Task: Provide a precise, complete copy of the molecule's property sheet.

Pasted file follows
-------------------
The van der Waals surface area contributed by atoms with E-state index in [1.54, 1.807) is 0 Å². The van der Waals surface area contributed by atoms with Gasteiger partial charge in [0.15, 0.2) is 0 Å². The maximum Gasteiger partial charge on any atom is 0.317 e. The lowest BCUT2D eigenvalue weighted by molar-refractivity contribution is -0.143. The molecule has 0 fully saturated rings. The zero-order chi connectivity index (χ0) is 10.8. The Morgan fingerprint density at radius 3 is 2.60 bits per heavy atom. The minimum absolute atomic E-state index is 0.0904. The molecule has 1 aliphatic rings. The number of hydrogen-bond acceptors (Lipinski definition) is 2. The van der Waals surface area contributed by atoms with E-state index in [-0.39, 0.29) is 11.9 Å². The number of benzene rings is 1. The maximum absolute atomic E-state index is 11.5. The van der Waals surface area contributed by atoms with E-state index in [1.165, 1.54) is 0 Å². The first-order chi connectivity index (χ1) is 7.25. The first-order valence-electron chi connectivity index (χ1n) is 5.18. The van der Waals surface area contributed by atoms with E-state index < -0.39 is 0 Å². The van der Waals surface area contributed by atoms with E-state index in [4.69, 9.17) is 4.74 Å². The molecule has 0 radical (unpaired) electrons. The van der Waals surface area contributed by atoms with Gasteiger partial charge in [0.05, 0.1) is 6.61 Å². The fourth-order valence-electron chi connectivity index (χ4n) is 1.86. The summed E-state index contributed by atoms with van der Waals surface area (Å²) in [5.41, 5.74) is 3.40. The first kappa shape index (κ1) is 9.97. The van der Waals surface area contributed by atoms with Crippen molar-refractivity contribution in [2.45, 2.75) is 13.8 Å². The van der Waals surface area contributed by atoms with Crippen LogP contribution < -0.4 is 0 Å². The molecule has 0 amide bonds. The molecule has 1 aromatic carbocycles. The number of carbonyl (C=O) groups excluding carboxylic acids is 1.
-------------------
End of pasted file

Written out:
The van der Waals surface area contributed by atoms with E-state index in [1.54, 1.807) is 0 Å². The van der Waals surface area contributed by atoms with Gasteiger partial charge in [0.15, 0.2) is 0 Å². The maximum Gasteiger partial charge on any atom is 0.317 e. The lowest BCUT2D eigenvalue weighted by molar-refractivity contribution is -0.143. The molecule has 0 fully saturated rings. The zero-order chi connectivity index (χ0) is 10.8. The Morgan fingerprint density at radius 3 is 2.60 bits per heavy atom. The minimum absolute atomic E-state index is 0.0904. The molecule has 1 aliphatic rings. The number of hydrogen-bond acceptors (Lipinski definition) is 2. The van der Waals surface area contributed by atoms with E-state index in [-0.39, 0.29) is 11.9 Å². The number of benzene rings is 1. The maximum absolute atomic E-state index is 11.5. The van der Waals surface area contributed by atoms with E-state index in [1.165, 1.54) is 0 Å². The first-order chi connectivity index (χ1) is 7.25. The first-order valence-electron chi connectivity index (χ1n) is 5.18. The van der Waals surface area contributed by atoms with E-state index < -0.39 is 0 Å². The van der Waals surface area contributed by atoms with E-state index in [4.69, 9.17) is 4.74 Å². The molecule has 0 radical (unpaired) electrons. The van der Waals surface area contributed by atoms with Gasteiger partial charge in [0.05, 0.1) is 6.61 Å². The fourth-order valence-electron chi connectivity index (χ4n) is 1.86. The summed E-state index contributed by atoms with van der Waals surface area (Å²) in [5.41, 5.74) is 3.40. The first kappa shape index (κ1) is 9.97. The van der Waals surface area contributed by atoms with Crippen molar-refractivity contribution in [2.45, 2.75) is 13.8 Å². The van der Waals surface area contributed by atoms with Crippen LogP contribution < -0.4 is 0 Å². The molecule has 0 amide bonds. The molecule has 1 aromatic carbocycles. The number of carbonyl (C=O) groups excluding carboxylic acids is 1.